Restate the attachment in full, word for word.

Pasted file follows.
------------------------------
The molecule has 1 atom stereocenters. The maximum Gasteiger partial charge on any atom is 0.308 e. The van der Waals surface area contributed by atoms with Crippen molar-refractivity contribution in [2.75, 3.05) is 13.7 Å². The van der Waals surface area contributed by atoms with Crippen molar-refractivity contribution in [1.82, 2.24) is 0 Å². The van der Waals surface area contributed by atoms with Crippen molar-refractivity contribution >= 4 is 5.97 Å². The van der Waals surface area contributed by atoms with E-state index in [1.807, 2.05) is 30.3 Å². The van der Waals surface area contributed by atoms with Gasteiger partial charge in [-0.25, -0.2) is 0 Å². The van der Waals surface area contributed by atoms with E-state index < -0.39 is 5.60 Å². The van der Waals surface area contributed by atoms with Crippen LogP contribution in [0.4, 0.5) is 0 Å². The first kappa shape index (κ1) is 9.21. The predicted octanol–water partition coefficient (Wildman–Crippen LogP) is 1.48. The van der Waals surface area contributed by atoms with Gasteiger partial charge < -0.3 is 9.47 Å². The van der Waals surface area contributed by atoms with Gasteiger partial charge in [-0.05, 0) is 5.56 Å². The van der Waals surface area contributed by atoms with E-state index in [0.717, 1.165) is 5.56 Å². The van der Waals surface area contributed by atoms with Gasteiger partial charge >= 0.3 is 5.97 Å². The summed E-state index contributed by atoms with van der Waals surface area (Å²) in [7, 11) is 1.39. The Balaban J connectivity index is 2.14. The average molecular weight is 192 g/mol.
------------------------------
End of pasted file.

The molecule has 1 atom stereocenters. The maximum Gasteiger partial charge on any atom is 0.308 e. The van der Waals surface area contributed by atoms with Crippen molar-refractivity contribution in [2.75, 3.05) is 13.7 Å². The van der Waals surface area contributed by atoms with Crippen molar-refractivity contribution in [1.82, 2.24) is 0 Å². The van der Waals surface area contributed by atoms with Crippen molar-refractivity contribution >= 4 is 5.97 Å². The van der Waals surface area contributed by atoms with E-state index in [1.807, 2.05) is 30.3 Å². The van der Waals surface area contributed by atoms with Gasteiger partial charge in [-0.25, -0.2) is 0 Å². The van der Waals surface area contributed by atoms with E-state index < -0.39 is 5.60 Å². The van der Waals surface area contributed by atoms with Crippen LogP contribution in [0.4, 0.5) is 0 Å². The first kappa shape index (κ1) is 9.21. The predicted octanol–water partition coefficient (Wildman–Crippen LogP) is 1.48. The van der Waals surface area contributed by atoms with Gasteiger partial charge < -0.3 is 9.47 Å². The van der Waals surface area contributed by atoms with Gasteiger partial charge in [-0.05, 0) is 5.56 Å². The van der Waals surface area contributed by atoms with E-state index in [0.717, 1.165) is 5.56 Å². The van der Waals surface area contributed by atoms with Gasteiger partial charge >= 0.3 is 5.97 Å². The summed E-state index contributed by atoms with van der Waals surface area (Å²) in [7, 11) is 1.39. The Balaban J connectivity index is 2.14. The average molecular weight is 192 g/mol.